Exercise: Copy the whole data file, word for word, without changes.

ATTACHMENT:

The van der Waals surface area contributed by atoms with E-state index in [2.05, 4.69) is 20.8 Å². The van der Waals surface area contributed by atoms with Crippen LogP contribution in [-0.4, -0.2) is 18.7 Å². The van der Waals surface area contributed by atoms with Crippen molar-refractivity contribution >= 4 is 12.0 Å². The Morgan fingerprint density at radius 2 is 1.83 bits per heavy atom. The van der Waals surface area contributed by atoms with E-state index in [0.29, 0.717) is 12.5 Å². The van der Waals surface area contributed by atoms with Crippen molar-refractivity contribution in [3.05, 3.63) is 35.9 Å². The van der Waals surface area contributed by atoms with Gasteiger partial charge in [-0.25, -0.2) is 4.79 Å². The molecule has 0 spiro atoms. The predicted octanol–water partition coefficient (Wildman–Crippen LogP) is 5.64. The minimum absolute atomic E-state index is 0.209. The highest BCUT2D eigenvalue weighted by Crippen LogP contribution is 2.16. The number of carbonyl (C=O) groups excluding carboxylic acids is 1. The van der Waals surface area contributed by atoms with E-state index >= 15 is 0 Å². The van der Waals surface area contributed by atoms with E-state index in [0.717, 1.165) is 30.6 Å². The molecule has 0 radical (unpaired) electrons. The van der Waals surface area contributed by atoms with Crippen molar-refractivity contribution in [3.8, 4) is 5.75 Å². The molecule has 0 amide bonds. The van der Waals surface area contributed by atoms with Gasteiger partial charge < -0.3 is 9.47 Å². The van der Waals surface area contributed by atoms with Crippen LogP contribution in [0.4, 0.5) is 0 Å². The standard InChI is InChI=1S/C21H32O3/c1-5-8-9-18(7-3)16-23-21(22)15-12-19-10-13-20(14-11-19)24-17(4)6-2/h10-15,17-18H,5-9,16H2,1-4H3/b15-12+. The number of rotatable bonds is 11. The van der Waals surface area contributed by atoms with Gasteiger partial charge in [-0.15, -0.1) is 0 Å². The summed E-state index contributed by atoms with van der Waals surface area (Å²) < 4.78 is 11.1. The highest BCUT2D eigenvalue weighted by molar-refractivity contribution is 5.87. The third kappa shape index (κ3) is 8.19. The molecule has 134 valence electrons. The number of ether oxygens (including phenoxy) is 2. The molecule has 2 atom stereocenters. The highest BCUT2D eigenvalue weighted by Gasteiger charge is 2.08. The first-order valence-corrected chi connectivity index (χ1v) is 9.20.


The van der Waals surface area contributed by atoms with E-state index in [2.05, 4.69) is 20.8 Å². The van der Waals surface area contributed by atoms with Crippen LogP contribution in [-0.4, -0.2) is 18.7 Å². The van der Waals surface area contributed by atoms with Crippen molar-refractivity contribution >= 4 is 12.0 Å². The Morgan fingerprint density at radius 2 is 1.83 bits per heavy atom. The van der Waals surface area contributed by atoms with E-state index in [0.29, 0.717) is 12.5 Å². The van der Waals surface area contributed by atoms with Crippen molar-refractivity contribution in [3.05, 3.63) is 35.9 Å². The van der Waals surface area contributed by atoms with Gasteiger partial charge in [-0.25, -0.2) is 4.79 Å². The molecule has 0 spiro atoms. The predicted octanol–water partition coefficient (Wildman–Crippen LogP) is 5.64. The minimum absolute atomic E-state index is 0.209. The highest BCUT2D eigenvalue weighted by Crippen LogP contribution is 2.16. The number of carbonyl (C=O) groups excluding carboxylic acids is 1. The van der Waals surface area contributed by atoms with E-state index >= 15 is 0 Å². The van der Waals surface area contributed by atoms with E-state index in [0.717, 1.165) is 30.6 Å². The molecule has 0 radical (unpaired) electrons. The van der Waals surface area contributed by atoms with Crippen molar-refractivity contribution in [3.8, 4) is 5.75 Å². The molecule has 0 amide bonds. The van der Waals surface area contributed by atoms with Gasteiger partial charge < -0.3 is 9.47 Å². The van der Waals surface area contributed by atoms with Crippen LogP contribution in [0.4, 0.5) is 0 Å². The standard InChI is InChI=1S/C21H32O3/c1-5-8-9-18(7-3)16-23-21(22)15-12-19-10-13-20(14-11-19)24-17(4)6-2/h10-15,17-18H,5-9,16H2,1-4H3/b15-12+. The number of rotatable bonds is 11. The van der Waals surface area contributed by atoms with Gasteiger partial charge in [-0.15, -0.1) is 0 Å². The summed E-state index contributed by atoms with van der Waals surface area (Å²) < 4.78 is 11.1. The highest BCUT2D eigenvalue weighted by molar-refractivity contribution is 5.87. The third kappa shape index (κ3) is 8.19. The molecule has 134 valence electrons. The number of ether oxygens (including phenoxy) is 2. The molecule has 2 atom stereocenters. The highest BCUT2D eigenvalue weighted by Gasteiger charge is 2.08. The first-order valence-corrected chi connectivity index (χ1v) is 9.20.